Monday, November 25, 2013


It's seemed like yesterday that I see my eldest child attending formal education. Such a cute looking boy in school uniform and carrying his school bag running around. Last month, I was this teary eye proud mother witnessing this "little boy" graduating with a Bachelor of Science (Finance & Accounting). At that moment, I finally understood how my parents felt when they attended my Convocation eons ago.

Walking down memory lane, it reminded me of a rather old recipe. If my memory did not fail me... this must be one of the very 1st cake that I ever baked. Learnt it in school and revisited this recipe a few months ago.

...Pineapple upside down cake -
 Hardly see this cake around..
It's such a moist and dense cake..
It's definitely on the sweet side... thus I cut down on the sugar.

PINEAPPLE UPSIDE DOWN CAKE ( adapted from Nigella Lawson's recipe)

Butter (for greasing)
2 tbsp sugar
6 slices canned pineapple in juice (plus 3 tbsp of the juice)
11 glace cherries
100gm plain flour
1 tsp baking powder
1/4 tsp bicarbonate of soda
100gm butter (soften in room temperature)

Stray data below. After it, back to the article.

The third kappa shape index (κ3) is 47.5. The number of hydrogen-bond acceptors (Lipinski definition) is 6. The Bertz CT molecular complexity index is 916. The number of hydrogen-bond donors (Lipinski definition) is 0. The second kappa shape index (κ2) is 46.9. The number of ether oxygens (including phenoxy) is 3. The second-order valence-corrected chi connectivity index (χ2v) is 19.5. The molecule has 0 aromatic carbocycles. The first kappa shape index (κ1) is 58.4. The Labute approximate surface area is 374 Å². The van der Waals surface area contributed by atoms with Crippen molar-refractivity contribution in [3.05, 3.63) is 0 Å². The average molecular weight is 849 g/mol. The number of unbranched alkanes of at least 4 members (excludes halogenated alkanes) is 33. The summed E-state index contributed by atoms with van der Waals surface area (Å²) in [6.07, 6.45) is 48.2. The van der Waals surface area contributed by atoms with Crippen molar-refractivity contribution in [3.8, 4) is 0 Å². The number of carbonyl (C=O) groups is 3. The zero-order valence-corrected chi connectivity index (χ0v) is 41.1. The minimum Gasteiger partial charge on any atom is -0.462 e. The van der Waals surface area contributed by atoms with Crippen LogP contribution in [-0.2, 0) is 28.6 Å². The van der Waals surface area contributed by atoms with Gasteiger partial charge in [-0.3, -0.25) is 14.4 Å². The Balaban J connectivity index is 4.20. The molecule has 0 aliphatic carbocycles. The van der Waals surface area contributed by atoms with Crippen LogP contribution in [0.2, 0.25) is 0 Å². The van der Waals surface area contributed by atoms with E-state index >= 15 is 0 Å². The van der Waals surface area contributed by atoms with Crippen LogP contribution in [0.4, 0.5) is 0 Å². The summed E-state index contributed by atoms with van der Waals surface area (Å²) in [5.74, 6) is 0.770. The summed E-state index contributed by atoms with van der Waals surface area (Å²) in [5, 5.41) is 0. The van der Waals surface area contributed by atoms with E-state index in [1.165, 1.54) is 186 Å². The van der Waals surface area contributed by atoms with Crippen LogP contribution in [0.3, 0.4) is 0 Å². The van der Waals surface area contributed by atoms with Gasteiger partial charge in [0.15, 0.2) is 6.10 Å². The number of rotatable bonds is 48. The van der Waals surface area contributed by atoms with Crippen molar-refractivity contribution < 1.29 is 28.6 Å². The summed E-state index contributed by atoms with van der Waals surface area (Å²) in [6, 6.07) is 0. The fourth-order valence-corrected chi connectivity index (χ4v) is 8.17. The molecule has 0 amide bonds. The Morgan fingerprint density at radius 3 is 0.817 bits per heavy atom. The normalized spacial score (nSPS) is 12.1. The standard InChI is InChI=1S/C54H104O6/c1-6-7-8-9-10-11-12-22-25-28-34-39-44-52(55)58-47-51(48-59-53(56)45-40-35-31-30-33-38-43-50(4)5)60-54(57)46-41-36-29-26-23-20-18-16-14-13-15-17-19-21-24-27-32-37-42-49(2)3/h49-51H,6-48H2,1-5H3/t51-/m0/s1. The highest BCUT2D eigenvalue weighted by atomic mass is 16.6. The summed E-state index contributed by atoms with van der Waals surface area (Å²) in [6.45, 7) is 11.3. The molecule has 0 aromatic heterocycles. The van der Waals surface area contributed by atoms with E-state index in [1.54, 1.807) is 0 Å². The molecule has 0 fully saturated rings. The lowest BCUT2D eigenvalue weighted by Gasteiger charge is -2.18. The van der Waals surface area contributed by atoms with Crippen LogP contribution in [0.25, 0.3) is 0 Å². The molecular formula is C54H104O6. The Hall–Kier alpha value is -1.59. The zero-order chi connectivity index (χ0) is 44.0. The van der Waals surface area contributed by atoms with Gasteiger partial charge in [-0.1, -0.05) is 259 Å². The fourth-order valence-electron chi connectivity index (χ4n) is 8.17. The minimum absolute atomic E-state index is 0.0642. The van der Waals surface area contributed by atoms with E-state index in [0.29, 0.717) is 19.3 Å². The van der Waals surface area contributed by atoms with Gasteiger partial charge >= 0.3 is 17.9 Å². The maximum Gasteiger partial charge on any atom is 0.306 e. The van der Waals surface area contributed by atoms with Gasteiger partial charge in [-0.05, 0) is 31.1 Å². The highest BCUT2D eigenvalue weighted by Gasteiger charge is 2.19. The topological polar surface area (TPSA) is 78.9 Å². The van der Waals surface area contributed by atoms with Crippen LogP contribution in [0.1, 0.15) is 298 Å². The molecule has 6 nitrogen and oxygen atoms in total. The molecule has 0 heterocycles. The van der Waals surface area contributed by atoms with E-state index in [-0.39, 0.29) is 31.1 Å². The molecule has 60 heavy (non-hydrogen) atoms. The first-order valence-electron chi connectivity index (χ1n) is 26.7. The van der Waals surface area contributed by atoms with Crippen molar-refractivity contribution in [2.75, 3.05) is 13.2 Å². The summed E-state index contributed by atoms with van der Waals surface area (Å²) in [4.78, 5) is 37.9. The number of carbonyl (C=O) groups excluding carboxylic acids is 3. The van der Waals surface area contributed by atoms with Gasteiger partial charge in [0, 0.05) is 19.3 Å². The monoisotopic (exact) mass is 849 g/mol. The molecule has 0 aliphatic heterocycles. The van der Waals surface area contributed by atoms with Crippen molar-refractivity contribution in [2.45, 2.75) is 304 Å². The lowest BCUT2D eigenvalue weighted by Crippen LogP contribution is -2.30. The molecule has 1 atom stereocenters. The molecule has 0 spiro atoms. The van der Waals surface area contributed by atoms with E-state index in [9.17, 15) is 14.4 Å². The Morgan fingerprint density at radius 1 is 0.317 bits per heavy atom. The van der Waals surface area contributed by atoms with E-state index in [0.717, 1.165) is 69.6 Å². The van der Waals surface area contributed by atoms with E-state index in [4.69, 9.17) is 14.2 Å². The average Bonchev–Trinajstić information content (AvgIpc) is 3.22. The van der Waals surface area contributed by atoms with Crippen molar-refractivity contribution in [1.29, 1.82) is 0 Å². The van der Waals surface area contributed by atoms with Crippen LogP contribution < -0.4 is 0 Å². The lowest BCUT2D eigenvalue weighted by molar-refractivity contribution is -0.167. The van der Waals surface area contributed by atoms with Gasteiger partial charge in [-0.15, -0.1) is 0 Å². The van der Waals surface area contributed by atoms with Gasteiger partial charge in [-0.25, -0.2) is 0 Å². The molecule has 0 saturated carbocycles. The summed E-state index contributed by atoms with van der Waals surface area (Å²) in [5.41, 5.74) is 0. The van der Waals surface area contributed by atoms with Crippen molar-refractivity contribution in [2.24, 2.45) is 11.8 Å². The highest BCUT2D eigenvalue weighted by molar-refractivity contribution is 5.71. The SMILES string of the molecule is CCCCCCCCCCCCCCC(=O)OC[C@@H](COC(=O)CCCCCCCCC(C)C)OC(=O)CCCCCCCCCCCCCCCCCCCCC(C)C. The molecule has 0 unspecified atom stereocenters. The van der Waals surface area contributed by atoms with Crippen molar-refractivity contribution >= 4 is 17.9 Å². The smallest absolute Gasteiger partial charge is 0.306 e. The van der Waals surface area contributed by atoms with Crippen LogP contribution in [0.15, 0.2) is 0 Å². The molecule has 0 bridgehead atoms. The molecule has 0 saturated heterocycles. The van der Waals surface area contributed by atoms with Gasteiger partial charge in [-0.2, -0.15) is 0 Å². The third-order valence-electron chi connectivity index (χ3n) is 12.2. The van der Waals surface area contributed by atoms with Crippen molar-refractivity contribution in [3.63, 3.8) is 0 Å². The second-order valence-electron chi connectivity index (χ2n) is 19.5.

100 gm caster sugar ( I reduced to 60gm)
2 large eggs


  1. Preheat the oven to 200C/400ºF.
  2. Grease a 23cm / 8-9 inch cake tin (not loose bottomed or springform tin)
  3. Sprinkle the 2 tbsp sugar on top of the buttered base and the arrange the pineapple slices to make a circular pattern.
  4. Fill each pineapple ring with a glace cherry, and dot one in each of the spaces in between.
  5. Put the flour, baking powder, bicarbonate of soda, butter, sugar and eggs into a food processor and run the motor until the batter is smooth.
  6. Pour in the 3 tbsp of pineapple juice to thin the mixture a little.
  7. Pour this mixture carefully over the cherry studded pineapple rings. It will only just cover it, so spread the mixture out gently.
  8. Bake for 30 mins, then ease a spatula around the edge of the tin, place a plate on top and turn it upside-down.

The cake is buttery.
 Love the aroma of the cake. 
Super easy to make.
If not the the load of calories piled in this cake... I'll probably bake it again :)

Tuesday, October 8, 2013

I'm back

Wow! Just noticed that I have not been posting here for over a year. 

Many things had happened during this year long hiatus. 

My life has changed since my last post.

I neglected this blog as I needed to spend more time to care for my mother who was battling cancer.